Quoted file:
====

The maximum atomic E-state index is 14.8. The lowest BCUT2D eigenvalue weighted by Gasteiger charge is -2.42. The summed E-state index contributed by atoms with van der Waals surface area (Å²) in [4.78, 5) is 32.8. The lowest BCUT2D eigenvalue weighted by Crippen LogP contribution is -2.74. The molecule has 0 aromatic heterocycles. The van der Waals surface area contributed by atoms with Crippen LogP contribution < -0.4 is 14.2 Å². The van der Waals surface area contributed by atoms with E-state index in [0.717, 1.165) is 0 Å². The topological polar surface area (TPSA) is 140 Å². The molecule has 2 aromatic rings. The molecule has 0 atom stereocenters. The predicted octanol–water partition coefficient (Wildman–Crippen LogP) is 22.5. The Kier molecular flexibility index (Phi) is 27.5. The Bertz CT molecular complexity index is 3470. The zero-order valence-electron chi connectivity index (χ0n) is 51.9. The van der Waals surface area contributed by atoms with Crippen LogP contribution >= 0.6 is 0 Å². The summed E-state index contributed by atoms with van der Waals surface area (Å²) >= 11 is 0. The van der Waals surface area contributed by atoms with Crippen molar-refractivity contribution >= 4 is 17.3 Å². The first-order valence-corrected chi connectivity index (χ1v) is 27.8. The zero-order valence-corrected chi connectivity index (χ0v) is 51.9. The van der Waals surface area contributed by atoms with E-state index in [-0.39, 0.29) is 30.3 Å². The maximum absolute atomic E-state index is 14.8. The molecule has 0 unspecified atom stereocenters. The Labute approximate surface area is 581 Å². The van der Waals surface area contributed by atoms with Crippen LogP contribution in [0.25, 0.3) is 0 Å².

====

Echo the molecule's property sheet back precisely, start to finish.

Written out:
The maximum atomic E-state index is 14.8. The lowest BCUT2D eigenvalue weighted by Gasteiger charge is -2.42. The summed E-state index contributed by atoms with van der Waals surface area (Å²) in [4.78, 5) is 32.8. The lowest BCUT2D eigenvalue weighted by Crippen LogP contribution is -2.74. The molecule has 0 aromatic heterocycles. The van der Waals surface area contributed by atoms with Crippen LogP contribution < -0.4 is 14.2 Å². The van der Waals surface area contributed by atoms with E-state index in [0.717, 1.165) is 0 Å². The topological polar surface area (TPSA) is 140 Å². The molecule has 2 aromatic rings. The molecule has 0 atom stereocenters. The predicted octanol–water partition coefficient (Wildman–Crippen LogP) is 22.5. The Kier molecular flexibility index (Phi) is 27.5. The Bertz CT molecular complexity index is 3470. The zero-order valence-electron chi connectivity index (χ0n) is 51.9. The van der Waals surface area contributed by atoms with Crippen LogP contribution >= 0.6 is 0 Å². The summed E-state index contributed by atoms with van der Waals surface area (Å²) >= 11 is 0. The van der Waals surface area contributed by atoms with Crippen molar-refractivity contribution >= 4 is 17.3 Å². The first-order valence-corrected chi connectivity index (χ1v) is 27.8. The zero-order valence-corrected chi connectivity index (χ0v) is 51.9. The van der Waals surface area contributed by atoms with E-state index in [-0.39, 0.29) is 30.3 Å². The maximum absolute atomic E-state index is 14.8. The molecule has 0 unspecified atom stereocenters. The Labute approximate surface area is 581 Å². The van der Waals surface area contributed by atoms with Crippen LogP contribution in [0.25, 0.3) is 0 Å².